This healthcare crisis has been hard on everyone, particularly family caregivers. Sandwich Generation caregivers have dealt with the challenges of kids being sent home from school unexpectedly and indefinitely, remote learning, and navigating the psychological impact this disruption has had on their children. Sandwich Generation caregivers have also had to adjust to an entirely new way of helping their older loved ones. Adult day cares were closed. Visitation in nursing homes and senior living was suspended indefinitely. Many friends and family who may have been available to previously provide in person help were sheltering in place due to the shutdown.
Here are two questions Sandwich Generation caregivers should ask themselves as we move forward:
What can I release as we move into the New Normal?
Perhaps you visited your Mom at her assisted living every single day prior to the pandemic. Now that you haven’t been able to visit for a while, how is she doing? How are you doing? Maybe it’s time to consider if visiting several times per week rather than daily is better for everyone.
Your kids likely had most—if not all—of their extracurricular activities modified or suspended. Does your son still want to play soccer, baseball, and basketball? Does he really want to be on travel teams for three different sports? If it was nice to have the family together for dinner every night during the healthcare crisis, maybe it’s time to think about how much running around you and your family want to do in the future.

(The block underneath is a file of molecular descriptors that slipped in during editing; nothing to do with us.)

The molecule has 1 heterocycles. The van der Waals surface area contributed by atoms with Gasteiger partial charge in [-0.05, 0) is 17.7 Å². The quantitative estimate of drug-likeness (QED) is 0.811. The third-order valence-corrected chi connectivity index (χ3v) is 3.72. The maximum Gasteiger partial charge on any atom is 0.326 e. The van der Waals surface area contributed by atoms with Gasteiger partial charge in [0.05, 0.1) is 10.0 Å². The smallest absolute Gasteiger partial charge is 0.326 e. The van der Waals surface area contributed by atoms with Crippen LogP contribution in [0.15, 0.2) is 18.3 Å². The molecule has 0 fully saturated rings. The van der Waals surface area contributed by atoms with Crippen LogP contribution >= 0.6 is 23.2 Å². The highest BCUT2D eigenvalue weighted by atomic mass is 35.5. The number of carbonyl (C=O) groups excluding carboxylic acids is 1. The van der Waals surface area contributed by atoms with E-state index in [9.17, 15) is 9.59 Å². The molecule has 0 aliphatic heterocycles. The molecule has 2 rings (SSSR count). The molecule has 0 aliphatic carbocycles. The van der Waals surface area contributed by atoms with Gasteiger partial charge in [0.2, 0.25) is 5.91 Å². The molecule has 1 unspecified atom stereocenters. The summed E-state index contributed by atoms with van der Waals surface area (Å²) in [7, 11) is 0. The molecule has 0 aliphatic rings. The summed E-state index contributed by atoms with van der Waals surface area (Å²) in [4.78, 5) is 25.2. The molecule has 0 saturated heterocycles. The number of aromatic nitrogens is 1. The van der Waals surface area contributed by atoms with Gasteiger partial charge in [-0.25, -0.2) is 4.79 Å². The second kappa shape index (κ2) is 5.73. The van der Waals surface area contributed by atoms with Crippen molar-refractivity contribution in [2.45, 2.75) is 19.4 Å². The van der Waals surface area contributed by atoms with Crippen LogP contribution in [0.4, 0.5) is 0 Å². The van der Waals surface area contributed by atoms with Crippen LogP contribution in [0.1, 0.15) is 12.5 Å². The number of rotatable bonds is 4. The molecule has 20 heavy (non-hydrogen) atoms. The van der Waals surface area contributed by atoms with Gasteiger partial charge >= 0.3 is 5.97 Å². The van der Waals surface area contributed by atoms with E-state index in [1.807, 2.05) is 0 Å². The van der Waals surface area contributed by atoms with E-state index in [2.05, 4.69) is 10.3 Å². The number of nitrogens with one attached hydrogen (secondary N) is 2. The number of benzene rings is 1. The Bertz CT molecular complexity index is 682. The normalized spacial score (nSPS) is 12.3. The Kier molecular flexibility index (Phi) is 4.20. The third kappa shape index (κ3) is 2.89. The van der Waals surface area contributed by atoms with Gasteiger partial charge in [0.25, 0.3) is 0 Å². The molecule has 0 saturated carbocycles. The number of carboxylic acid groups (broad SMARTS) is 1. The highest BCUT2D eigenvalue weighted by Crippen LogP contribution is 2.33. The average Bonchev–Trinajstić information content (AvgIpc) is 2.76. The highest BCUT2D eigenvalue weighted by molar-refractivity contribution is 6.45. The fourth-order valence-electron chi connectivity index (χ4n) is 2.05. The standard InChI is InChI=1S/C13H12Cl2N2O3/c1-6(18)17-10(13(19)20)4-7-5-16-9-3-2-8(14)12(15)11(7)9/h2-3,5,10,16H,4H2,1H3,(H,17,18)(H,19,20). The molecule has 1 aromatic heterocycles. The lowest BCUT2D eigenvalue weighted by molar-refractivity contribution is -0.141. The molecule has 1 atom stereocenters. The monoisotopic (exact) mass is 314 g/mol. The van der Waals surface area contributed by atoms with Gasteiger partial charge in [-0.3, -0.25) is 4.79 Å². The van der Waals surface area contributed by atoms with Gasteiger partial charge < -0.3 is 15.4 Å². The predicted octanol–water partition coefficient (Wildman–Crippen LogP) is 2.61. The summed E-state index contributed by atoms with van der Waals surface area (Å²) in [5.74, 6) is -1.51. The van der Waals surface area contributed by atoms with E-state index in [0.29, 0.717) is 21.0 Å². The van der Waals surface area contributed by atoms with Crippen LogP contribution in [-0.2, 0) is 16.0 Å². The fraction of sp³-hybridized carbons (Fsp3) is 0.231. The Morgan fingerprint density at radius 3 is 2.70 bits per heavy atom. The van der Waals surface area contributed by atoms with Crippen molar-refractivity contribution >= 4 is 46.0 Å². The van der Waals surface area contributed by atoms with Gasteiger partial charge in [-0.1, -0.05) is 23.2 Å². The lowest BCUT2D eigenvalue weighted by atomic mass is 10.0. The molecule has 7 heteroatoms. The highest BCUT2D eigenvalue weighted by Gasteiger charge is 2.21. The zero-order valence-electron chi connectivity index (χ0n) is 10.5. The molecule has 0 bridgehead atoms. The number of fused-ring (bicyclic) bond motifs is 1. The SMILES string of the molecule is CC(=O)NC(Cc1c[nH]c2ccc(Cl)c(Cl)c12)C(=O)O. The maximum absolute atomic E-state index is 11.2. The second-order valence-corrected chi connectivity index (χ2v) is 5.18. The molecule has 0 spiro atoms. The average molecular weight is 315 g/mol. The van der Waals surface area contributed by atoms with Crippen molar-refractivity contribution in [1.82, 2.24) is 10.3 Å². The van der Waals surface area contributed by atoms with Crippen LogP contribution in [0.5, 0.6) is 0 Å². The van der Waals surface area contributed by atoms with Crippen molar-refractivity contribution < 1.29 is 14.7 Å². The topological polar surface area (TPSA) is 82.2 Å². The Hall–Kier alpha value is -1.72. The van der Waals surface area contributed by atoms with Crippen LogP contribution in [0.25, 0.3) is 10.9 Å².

What do I want to continue?
The healthcare crisis has reminded us that there are lots of ways we can connect even when we are not physically together. If your Dad’s friends and neighbors called him more often during the healthcare crisis just to say hello, is this something you can ask them to keep doing? Don’t underestimate the power of a quick phone call when someone is feeling lonely, even after this crisis.
Maybe your sister who resides in another state was furloughed during the healthcare crisis. If she rediscovered her love of baking during her free time and has been sending Dad cookies, wouldn’t it be great if she could make that a more frequent gesture that Dad could look forward to?
As stressful and scary as this time has been, families and friends have connected creatively in new ways. Maybe your kids have scheduled their own Zoom sessions with cousins who live across the country. Even if that can’t continue every week, maybe setting quarterly dates to keep those relationships growing would enhance their lives going forward.
Crises are a good time to inventory what’s working and what’s not. Sandwich Generation caregivers who take this opportunity to assess and adjust will set themselves up for a less stressful caregiving experience as they navigate the New Normal.